After the US midterm elections: what’s changed?

Issue: 177

Virginia Rodino

Despite stronger than expected showings by Democrats in November’s midterm elections, the Republican Party has won control of the United States House of Representatives with a narrow majority.1 The Democrats did pick up one seat in the Senate but then suffered a defection, meaning the Senate remains closely divided, still relying on the vote of vice-president Kamala Harris vote to resolve any ties.2

Traditionally, the party of the president loses seats in the midterms. The Democrats lost 63 House seats in Barack Obama’s first midterm, and 54 in Bill Clinton’s; similarly, the Republicans lost 41 seats in Donald Trump’s 2018 midterms. With Democratic president Joe Biden’s approval rating hovering around 41 percent, inflation eating into living standards, and two-thirds of the population saying the country was moving in the wrong direction, Republicans were looking forward to a “red wave” that would hand them back the Senate as well as a substantial majority in the House.3 Many mainstream commentators predicted the same.4

The failure of this red wave to materialise has little to do with support for Biden or popular enthusiasm for the Democratic Party. To understand the real reasons, some background is needed. The US does not have a Labour or socialist electoral party, nor an electoral party of the far right. Instead, US politics has tended to be reflected, in a distorted way, in votes for the traditional mainstream parties, the Democrats and Republicans. Although these two are twin parties of capital, they are not identical twins. Since the 1930s, people with socially liberal views, African Americans and most unions have tended to support the Democrats, even if their hopes have been repeatedly dashed. Moreover, since Trump’s election in 2016, there has been a growing connection between a previously hidden and marginalised far right and important sections of the Republican Party.5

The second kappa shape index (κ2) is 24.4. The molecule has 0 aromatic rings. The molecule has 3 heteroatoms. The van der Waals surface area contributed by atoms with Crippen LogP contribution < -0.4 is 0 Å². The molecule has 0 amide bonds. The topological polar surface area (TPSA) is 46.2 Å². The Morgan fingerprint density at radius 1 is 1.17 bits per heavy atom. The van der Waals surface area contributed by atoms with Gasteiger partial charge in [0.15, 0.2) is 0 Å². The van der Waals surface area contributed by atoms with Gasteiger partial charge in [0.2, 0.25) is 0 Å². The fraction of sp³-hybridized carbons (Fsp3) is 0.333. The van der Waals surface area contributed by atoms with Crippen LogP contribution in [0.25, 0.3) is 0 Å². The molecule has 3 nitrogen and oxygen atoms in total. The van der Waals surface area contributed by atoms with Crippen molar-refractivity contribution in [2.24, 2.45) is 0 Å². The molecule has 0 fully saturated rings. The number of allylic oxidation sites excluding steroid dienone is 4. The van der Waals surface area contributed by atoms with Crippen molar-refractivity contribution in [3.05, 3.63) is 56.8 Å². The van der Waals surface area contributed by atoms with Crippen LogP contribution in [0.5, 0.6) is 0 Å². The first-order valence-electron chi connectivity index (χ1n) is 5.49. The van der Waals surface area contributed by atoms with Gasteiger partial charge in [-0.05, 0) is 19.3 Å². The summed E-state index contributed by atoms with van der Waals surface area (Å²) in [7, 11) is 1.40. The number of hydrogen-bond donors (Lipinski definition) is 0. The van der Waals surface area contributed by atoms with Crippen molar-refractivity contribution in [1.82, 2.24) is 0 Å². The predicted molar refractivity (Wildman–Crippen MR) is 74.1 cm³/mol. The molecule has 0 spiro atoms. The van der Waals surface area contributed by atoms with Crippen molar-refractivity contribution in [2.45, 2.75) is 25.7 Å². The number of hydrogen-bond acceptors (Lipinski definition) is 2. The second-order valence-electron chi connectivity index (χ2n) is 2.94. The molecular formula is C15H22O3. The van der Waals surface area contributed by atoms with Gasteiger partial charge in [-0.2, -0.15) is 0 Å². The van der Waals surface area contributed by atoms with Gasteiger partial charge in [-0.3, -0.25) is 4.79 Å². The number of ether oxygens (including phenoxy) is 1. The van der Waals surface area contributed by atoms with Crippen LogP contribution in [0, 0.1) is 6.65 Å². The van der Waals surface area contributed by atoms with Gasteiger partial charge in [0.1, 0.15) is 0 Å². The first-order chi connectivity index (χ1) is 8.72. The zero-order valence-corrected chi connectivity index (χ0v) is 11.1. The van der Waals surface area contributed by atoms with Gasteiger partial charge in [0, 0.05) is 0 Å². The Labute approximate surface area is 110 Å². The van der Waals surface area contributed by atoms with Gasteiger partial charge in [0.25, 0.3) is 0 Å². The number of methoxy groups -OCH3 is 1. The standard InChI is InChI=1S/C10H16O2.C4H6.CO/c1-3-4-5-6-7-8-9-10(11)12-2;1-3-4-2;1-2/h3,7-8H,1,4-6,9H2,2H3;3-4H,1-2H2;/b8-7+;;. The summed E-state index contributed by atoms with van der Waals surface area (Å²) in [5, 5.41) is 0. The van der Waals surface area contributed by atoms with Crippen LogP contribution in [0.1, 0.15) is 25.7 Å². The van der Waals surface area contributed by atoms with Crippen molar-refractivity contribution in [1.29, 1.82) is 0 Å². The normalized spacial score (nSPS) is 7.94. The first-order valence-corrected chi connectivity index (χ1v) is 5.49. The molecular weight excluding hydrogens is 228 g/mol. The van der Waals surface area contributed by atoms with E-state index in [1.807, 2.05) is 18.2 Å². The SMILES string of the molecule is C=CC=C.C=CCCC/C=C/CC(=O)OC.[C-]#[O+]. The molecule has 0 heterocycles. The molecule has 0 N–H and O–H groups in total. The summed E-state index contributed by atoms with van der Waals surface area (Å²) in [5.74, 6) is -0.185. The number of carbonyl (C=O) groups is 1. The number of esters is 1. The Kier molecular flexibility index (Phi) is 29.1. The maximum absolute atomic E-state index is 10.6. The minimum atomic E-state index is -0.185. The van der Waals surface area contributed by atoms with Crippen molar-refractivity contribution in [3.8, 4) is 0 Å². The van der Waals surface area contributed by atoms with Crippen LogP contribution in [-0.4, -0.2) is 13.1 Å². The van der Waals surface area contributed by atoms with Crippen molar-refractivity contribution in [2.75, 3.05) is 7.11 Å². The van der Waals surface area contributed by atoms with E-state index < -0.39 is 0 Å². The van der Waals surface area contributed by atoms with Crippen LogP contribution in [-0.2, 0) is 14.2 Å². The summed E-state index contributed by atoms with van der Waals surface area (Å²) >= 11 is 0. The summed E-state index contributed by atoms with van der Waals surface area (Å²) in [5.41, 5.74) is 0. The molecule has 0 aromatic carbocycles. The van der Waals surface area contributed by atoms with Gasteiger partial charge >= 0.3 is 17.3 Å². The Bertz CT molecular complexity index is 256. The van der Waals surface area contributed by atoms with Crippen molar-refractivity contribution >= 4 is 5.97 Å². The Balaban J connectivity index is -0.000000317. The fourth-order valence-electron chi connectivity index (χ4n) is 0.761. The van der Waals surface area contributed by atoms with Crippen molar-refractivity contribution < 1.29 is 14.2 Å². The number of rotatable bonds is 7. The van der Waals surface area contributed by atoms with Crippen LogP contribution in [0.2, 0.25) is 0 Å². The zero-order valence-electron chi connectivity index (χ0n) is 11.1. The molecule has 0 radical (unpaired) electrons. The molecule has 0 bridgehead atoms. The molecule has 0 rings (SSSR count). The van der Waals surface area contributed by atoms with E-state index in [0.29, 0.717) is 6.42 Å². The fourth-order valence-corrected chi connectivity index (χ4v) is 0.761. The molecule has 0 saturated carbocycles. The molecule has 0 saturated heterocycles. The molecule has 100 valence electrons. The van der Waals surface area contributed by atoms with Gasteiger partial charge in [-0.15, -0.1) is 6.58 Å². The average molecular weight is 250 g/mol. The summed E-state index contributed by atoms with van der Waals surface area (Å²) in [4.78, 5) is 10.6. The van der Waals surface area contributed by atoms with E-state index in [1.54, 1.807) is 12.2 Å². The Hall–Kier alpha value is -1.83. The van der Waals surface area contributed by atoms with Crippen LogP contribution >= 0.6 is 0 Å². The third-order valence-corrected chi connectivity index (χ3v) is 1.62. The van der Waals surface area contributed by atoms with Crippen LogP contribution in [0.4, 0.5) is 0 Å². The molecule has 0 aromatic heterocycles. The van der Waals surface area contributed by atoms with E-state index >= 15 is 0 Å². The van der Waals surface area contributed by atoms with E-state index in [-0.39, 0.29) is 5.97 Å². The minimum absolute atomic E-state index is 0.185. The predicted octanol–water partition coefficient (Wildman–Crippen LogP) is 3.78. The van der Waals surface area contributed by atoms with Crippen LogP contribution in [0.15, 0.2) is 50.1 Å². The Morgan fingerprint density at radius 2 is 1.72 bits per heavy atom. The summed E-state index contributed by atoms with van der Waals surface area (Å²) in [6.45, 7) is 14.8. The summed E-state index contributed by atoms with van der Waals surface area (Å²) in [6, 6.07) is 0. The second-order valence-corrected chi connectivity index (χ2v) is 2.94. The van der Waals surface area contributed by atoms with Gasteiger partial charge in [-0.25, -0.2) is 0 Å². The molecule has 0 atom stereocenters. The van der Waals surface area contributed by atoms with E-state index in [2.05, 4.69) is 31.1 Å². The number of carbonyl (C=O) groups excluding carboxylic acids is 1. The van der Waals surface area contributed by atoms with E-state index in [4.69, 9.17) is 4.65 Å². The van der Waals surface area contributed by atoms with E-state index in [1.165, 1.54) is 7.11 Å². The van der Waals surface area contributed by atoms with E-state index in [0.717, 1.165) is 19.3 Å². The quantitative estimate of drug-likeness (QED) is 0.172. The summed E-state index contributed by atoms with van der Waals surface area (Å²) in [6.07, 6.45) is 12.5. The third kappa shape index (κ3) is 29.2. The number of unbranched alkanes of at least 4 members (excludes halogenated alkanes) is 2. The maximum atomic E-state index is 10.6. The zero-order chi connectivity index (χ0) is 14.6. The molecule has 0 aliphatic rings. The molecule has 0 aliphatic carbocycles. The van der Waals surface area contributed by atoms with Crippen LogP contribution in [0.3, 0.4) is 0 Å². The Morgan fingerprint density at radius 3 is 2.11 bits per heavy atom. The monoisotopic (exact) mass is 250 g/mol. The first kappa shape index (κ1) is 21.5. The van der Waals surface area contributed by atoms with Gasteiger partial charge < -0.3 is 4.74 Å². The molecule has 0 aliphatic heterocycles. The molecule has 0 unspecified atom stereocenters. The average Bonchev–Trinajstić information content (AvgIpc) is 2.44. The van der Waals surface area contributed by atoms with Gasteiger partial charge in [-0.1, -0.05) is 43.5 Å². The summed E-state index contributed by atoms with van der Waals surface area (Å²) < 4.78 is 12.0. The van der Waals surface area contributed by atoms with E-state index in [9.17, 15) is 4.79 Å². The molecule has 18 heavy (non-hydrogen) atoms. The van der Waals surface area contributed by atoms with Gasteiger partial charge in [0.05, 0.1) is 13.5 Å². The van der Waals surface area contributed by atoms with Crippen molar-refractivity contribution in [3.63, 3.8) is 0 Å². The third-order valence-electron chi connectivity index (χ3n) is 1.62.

The Republicans were banking on economic problems overwhelming other issues. In particular, they hoped to get a boost from the effects of high inflation, which Biden had earlier dismissed as “transitory” but remained almost 8 percent in the run-up to the election.6 However, the Republicans had no plan to counter inflation either, much less the growing inequality that creates the impression of two entirely separate economies: one for the rich, and one for the poor and most workers.7 The Democrats, in response, stressed the threat to liberal democracy posed by the Republicans’ right wing. Ongoing hearings into the storming of the US Capitol building in Washington DC on 6 January 2021 have highlighted Trump’s involvement with the far right and his apparent sympathy for their actions. Press accounts stressed that a red wave could result in Republican-led redistricting and voter suppression measures to lock in the party’s majority.8 Others warned that right-wing “election deniers”, who believe Trump’s claims that the 2020 election had been stolen from him, could be swept into state attorney general positions, enabling another 6 January-type operation to succeed.9 The election was framed as a battle of the economy versus democracy.

However, more than these issues, opposition to the Supreme Court’s overturn of the Roe vs Wade decision guaranteeing a national right to abortion may have been the main reason people, especially young women, came out to vote Democrat.10 After Roe was rescinded, there was a surge of new voter registrations, especially among younger and female voters.11 When an NBC exit poll asked voters their most important issue, inflation came first with 31 percent, but abortion was second with 27 percent. In addition, 61 percent disagreed with the Supreme Court’s ruling, and 38 percent said they were “angry” about it.12 One post-election analysis of polling data concluded that overturning Roe “disproportionately motivated Democratic voters, first-time and younger voters, and women under age 50”, even prompting some Republicans to vote Democrat. All this “likely contributed to the Democratic Party’s stronger-than-expected performance”.13

Ballot initiatives in Vermont, California and Michigan that sought to enshrine the right to abortion in state law all passed, and an anti-abortion ballot initiative in Kentucky was voted down. The ballot initiative in Michigan may have increased the turnout, allowing Democrats to win the “trifecta” of governor, state senate and state house of representatives for the first time in 38 years.14 Democrats and their allies, such as the non-profit abortion provider Planned Parenthood, spent half a billion dollars on political adverts that mentioned abortion.15 This bought in the votes, but it also raises questions about why popular anger was not mobilised into a militant movement to defend abortion before the Supreme Court ruling. There is still a noticeable lack of large-scale abortion rights mobilisation in the US. Planned Parenthood did help build two large demonstrations in New York and Washington DC, but they ended with no further call to action other than voting.